As Governor was mentioning in the post policy conference, this has created some distortions. We had additional players who came into force, trading houses also created some uneven playing field and there are reports of smuggling and other infrastructure being created. So the argument was the distortions should be cleaned up. The other argument which Governor alluded to in the press conference was that broadly our demand is around 1100 to 1150 tonnes, out of that 350 to 400 tonnes are investment demand and around 650 to 700 tons are jewellery consumption demand. If the gold prices are going down there might not be an investment demand for this plus the real rates are turning positive, so people are turning towards financial savings. So there might not be real cause for worry that this will shoot up too much. Of course we saw some amount going up partly because of distortion, and partly because of seasonal demand plus the comfort which was brought by oil prices going down so there is a level of comfort in terms of CAD. So because we are comfortable in terms of oil price going down drastically and to clean up this distortion this decision has been taken. Of course we will be very watchful and going forward we see whether it should be smoothened further. If necessary whether we can do some other activity to see that it is moderated if warranted.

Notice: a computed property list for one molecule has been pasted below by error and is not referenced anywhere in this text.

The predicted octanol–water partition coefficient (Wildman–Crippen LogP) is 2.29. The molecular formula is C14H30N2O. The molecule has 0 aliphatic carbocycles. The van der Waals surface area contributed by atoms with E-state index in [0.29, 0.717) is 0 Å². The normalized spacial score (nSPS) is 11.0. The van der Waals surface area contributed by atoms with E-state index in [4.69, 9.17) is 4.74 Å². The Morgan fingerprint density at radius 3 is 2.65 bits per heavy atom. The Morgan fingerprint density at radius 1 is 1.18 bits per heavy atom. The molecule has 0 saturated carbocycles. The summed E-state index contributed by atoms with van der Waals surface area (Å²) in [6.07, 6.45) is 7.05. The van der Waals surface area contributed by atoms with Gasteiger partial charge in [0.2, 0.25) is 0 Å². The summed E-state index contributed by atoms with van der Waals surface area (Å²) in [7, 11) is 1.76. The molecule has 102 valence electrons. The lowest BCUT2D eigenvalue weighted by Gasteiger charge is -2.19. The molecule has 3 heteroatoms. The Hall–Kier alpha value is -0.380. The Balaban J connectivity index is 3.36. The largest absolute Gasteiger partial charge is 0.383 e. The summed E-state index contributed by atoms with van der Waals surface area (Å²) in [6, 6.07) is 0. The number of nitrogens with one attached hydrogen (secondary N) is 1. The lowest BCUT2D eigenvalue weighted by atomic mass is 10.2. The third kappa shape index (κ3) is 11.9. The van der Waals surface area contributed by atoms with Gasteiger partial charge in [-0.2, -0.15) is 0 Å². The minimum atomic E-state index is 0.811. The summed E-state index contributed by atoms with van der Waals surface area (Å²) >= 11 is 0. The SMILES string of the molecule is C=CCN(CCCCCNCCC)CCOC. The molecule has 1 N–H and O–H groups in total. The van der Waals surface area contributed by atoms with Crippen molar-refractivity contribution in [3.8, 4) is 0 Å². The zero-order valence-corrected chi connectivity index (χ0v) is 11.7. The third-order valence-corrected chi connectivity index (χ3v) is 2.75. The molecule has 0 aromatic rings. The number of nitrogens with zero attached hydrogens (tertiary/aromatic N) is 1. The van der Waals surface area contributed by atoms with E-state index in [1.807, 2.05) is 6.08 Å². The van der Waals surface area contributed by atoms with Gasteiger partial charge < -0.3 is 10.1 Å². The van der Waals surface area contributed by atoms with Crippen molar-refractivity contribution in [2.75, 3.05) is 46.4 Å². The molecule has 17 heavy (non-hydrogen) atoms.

Vinothharish:

Second question is what is the RBI’s framework for doing announced open market sales of government securities in addition to the regular sales through the secondary market?

Dr. Michael D. Patra:

As you know for the direct open market operations we follow a framework in which we preannounce these auctions, we conduct auctions, announce cut offs and then settlement is on a T+1 basis.